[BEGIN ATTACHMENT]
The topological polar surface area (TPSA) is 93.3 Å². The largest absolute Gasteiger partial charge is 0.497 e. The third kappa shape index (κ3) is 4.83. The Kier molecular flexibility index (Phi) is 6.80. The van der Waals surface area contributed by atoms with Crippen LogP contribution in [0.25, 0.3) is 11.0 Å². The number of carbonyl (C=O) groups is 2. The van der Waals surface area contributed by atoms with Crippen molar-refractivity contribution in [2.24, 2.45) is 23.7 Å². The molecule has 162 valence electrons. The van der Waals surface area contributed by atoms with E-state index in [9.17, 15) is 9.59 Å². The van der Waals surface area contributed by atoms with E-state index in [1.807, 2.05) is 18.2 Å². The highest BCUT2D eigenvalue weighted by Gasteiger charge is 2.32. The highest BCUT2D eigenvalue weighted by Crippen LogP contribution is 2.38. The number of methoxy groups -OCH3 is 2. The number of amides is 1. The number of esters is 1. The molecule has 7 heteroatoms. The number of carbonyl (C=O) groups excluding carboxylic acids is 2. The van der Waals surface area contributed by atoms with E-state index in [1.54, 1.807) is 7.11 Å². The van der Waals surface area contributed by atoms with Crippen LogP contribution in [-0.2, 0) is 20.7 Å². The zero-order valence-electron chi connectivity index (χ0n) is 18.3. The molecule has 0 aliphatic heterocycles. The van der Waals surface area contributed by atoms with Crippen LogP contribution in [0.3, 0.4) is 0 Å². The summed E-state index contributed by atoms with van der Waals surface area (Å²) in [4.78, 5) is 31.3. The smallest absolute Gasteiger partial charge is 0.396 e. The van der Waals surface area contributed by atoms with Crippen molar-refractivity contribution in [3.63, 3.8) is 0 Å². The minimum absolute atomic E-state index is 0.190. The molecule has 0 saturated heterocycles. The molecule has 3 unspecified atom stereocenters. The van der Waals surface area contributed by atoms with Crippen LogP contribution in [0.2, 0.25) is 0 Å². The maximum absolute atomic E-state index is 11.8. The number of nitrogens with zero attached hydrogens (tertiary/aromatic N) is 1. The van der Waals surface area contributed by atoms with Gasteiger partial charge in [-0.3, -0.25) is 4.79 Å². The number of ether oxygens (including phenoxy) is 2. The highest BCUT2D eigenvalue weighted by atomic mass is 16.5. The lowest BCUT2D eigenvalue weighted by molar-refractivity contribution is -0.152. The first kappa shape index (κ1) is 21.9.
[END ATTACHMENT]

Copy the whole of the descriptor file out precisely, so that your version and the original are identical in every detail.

The topological polar surface area (TPSA) is 93.3 Å². The largest absolute Gasteiger partial charge is 0.497 e. The third kappa shape index (κ3) is 4.83. The Kier molecular flexibility index (Phi) is 6.80. The van der Waals surface area contributed by atoms with Crippen LogP contribution in [0.25, 0.3) is 11.0 Å². The number of carbonyl (C=O) groups is 2. The van der Waals surface area contributed by atoms with Crippen molar-refractivity contribution in [2.24, 2.45) is 23.7 Å². The molecule has 162 valence electrons. The van der Waals surface area contributed by atoms with E-state index in [9.17, 15) is 9.59 Å². The van der Waals surface area contributed by atoms with E-state index in [1.807, 2.05) is 18.2 Å². The highest BCUT2D eigenvalue weighted by Gasteiger charge is 2.32. The highest BCUT2D eigenvalue weighted by Crippen LogP contribution is 2.38. The number of methoxy groups -OCH3 is 2. The number of amides is 1. The number of esters is 1. The molecule has 7 heteroatoms. The number of carbonyl (C=O) groups excluding carboxylic acids is 2. The van der Waals surface area contributed by atoms with E-state index in [1.54, 1.807) is 7.11 Å². The van der Waals surface area contributed by atoms with Crippen LogP contribution in [-0.2, 0) is 20.7 Å². The zero-order valence-electron chi connectivity index (χ0n) is 18.3. The molecule has 0 aliphatic heterocycles. The van der Waals surface area contributed by atoms with Crippen LogP contribution in [0.3, 0.4) is 0 Å². The summed E-state index contributed by atoms with van der Waals surface area (Å²) in [4.78, 5) is 31.3. The smallest absolute Gasteiger partial charge is 0.396 e. The van der Waals surface area contributed by atoms with Crippen molar-refractivity contribution in [3.63, 3.8) is 0 Å². The minimum absolute atomic E-state index is 0.190. The molecule has 0 saturated heterocycles. The molecule has 3 unspecified atom stereocenters. The van der Waals surface area contributed by atoms with Crippen LogP contribution in [0.2, 0.25) is 0 Å². The maximum absolute atomic E-state index is 11.8. The number of nitrogens with zero attached hydrogens (tertiary/aromatic N) is 1. The van der Waals surface area contributed by atoms with Gasteiger partial charge in [-0.3, -0.25) is 4.79 Å². The number of ether oxygens (including phenoxy) is 2. The highest BCUT2D eigenvalue weighted by atomic mass is 16.5. The lowest BCUT2D eigenvalue weighted by molar-refractivity contribution is -0.152. The first kappa shape index (κ1) is 21.9.